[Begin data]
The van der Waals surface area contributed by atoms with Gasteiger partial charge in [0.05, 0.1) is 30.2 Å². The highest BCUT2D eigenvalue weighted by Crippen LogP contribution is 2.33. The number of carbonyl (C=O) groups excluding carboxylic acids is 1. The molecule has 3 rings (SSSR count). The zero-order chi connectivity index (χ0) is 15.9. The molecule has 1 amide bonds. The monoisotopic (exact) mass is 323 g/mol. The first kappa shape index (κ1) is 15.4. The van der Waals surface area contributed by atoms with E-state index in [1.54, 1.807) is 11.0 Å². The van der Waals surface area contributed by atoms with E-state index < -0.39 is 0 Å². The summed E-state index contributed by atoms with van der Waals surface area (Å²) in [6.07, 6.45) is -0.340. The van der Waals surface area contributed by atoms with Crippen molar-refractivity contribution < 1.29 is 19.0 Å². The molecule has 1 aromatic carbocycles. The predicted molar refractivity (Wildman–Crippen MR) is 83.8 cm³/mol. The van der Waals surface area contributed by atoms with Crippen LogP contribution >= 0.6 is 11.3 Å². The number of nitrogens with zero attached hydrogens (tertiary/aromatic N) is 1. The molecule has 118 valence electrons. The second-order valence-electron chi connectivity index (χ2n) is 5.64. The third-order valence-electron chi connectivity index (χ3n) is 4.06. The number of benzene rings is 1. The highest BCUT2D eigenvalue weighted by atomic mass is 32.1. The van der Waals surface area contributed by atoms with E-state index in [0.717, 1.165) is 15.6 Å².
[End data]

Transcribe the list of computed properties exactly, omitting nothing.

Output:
The van der Waals surface area contributed by atoms with Gasteiger partial charge in [0.05, 0.1) is 30.2 Å². The highest BCUT2D eigenvalue weighted by Crippen LogP contribution is 2.33. The number of carbonyl (C=O) groups excluding carboxylic acids is 1. The molecule has 3 rings (SSSR count). The zero-order chi connectivity index (χ0) is 15.9. The molecule has 1 amide bonds. The monoisotopic (exact) mass is 323 g/mol. The first kappa shape index (κ1) is 15.4. The van der Waals surface area contributed by atoms with E-state index in [1.54, 1.807) is 11.0 Å². The van der Waals surface area contributed by atoms with E-state index < -0.39 is 0 Å². The summed E-state index contributed by atoms with van der Waals surface area (Å²) in [6.07, 6.45) is -0.340. The van der Waals surface area contributed by atoms with Crippen molar-refractivity contribution < 1.29 is 19.0 Å². The molecule has 1 aromatic carbocycles. The predicted molar refractivity (Wildman–Crippen MR) is 83.8 cm³/mol. The van der Waals surface area contributed by atoms with Crippen LogP contribution >= 0.6 is 11.3 Å². The number of nitrogens with zero attached hydrogens (tertiary/aromatic N) is 1. The molecule has 118 valence electrons. The second-order valence-electron chi connectivity index (χ2n) is 5.64. The third-order valence-electron chi connectivity index (χ3n) is 4.06. The number of benzene rings is 1. The highest BCUT2D eigenvalue weighted by atomic mass is 32.1. The van der Waals surface area contributed by atoms with E-state index in [0.717, 1.165) is 15.6 Å².